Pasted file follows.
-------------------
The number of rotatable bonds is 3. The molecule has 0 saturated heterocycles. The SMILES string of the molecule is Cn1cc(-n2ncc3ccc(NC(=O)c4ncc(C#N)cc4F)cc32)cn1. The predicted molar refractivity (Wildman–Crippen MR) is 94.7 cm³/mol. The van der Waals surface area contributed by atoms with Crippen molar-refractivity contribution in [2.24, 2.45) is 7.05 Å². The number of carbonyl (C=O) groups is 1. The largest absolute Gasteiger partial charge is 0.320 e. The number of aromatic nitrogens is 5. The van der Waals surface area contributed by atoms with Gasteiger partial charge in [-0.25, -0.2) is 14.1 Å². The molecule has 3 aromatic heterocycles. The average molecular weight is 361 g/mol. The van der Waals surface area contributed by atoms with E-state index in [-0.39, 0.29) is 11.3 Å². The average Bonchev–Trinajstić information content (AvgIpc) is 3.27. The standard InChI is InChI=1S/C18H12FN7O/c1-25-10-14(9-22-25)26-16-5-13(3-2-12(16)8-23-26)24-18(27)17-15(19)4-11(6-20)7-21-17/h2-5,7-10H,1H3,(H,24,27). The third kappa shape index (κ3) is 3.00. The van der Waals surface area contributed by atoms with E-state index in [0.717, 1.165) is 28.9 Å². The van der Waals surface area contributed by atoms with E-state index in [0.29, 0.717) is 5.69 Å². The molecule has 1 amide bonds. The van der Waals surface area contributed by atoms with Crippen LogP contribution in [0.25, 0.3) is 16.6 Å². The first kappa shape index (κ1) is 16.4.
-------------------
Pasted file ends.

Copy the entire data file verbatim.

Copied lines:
The number of rotatable bonds is 3. The molecule has 0 saturated heterocycles. The SMILES string of the molecule is Cn1cc(-n2ncc3ccc(NC(=O)c4ncc(C#N)cc4F)cc32)cn1. The predicted molar refractivity (Wildman–Crippen MR) is 94.7 cm³/mol. The van der Waals surface area contributed by atoms with Crippen molar-refractivity contribution in [2.24, 2.45) is 7.05 Å². The number of carbonyl (C=O) groups is 1. The largest absolute Gasteiger partial charge is 0.320 e. The number of aromatic nitrogens is 5. The van der Waals surface area contributed by atoms with Gasteiger partial charge in [-0.25, -0.2) is 14.1 Å². The molecule has 3 aromatic heterocycles. The average molecular weight is 361 g/mol. The van der Waals surface area contributed by atoms with E-state index in [-0.39, 0.29) is 11.3 Å². The average Bonchev–Trinajstić information content (AvgIpc) is 3.27. The standard InChI is InChI=1S/C18H12FN7O/c1-25-10-14(9-22-25)26-16-5-13(3-2-12(16)8-23-26)24-18(27)17-15(19)4-11(6-20)7-21-17/h2-5,7-10H,1H3,(H,24,27). The third kappa shape index (κ3) is 3.00. The van der Waals surface area contributed by atoms with E-state index in [0.717, 1.165) is 28.9 Å². The van der Waals surface area contributed by atoms with E-state index in [0.29, 0.717) is 5.69 Å². The molecule has 1 amide bonds. The van der Waals surface area contributed by atoms with Crippen LogP contribution in [0.25, 0.3) is 16.6 Å². The first kappa shape index (κ1) is 16.4.